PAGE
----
A week has passed since I inhumed my carnivorous plants. The pitcher plant shows some signs of life. It appears to be growing a small green fingernail and I can only hope that a hand follows. I’m come to terms with the possibility that the Venus flytrap may be dead. I trimmed the dry, blackened leaves from the stem this morning with a pair of kid scissors, hoping that the pale green stem underneath might contain a spark of life. The prospects are grim, since it didn’t have roots in the first place. I’ll give her another week.
To distract myself from the foreboding abode that my carnivorous terrarium has become, I photographed some of the other plant life occupying my kingdom.
I recently planted my mother’s QVC strawberry plant. It came complete with a bag of pre-grown dormant strawberry plants which I revived with water and the kiss of life. The kit came with Wonder Dirt or Magic Soil, or some sort of synthesized and patented soil which boasted organic components and water-retaining polymers for instant germination and optimum development. I felt skeptical about the soil and researched it extensively on the internet looking for some carcinogenic properties or frog imploding properties. Instead I just found this video for soil wafers. Click.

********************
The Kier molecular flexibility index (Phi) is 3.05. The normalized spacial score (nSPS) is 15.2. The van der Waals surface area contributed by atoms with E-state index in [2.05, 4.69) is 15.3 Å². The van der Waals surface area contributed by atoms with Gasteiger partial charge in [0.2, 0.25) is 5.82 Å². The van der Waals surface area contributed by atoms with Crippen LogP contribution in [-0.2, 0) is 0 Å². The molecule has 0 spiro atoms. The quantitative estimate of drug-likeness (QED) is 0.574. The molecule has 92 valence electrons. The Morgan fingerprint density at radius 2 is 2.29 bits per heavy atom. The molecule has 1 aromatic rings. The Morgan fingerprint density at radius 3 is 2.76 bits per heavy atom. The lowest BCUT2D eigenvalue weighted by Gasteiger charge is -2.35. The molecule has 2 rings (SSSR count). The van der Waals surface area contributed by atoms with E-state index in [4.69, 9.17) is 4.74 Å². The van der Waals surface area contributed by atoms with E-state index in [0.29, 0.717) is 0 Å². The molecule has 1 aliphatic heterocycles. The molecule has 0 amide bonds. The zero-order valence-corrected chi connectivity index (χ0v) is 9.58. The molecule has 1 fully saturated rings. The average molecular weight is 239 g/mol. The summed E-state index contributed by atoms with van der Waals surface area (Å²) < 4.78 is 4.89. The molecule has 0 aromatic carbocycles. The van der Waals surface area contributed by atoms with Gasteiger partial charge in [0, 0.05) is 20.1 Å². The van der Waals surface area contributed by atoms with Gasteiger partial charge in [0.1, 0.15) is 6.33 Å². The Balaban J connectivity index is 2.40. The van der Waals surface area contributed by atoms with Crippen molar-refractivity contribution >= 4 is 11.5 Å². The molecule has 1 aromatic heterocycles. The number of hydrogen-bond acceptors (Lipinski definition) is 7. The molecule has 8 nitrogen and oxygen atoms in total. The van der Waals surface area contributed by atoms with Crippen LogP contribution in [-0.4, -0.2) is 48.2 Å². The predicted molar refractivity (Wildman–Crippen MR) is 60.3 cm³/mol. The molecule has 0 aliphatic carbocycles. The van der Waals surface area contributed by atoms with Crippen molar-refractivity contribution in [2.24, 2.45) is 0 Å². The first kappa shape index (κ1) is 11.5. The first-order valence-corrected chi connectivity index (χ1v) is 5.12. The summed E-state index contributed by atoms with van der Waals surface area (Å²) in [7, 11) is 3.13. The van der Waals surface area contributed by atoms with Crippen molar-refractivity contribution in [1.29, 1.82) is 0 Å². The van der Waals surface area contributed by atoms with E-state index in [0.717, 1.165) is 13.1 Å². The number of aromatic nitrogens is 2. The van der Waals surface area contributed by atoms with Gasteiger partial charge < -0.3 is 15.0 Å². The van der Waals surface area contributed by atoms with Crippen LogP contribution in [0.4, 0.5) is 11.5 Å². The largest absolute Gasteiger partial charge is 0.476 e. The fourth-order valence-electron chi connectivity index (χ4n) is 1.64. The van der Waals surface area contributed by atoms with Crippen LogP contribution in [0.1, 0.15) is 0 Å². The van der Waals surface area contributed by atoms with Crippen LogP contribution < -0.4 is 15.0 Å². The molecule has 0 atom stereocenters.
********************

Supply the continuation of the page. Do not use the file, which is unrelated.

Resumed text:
If anything, this just made me more doubtful. I never found any information besmirching the product, so I planted the industrial strawberries in the plastic soil anyway. I’m sure the plant will produce many lovely strawberries of identical circumference, each with six leaves and fifty-two little yellow seeds. At night, a gnome will come and inject each one with a syringe of Red 40.
When you were little, did you think that food dye was a natural component of fruits and vegetables?
We also got some bleeding hearts. They are my favorite. The name sounds like a song that Dashboard Confessional would write and they kind of look like cocoons full of metamorphosizing Barbie shoes at the moment, but later my devotion to them will make more sense.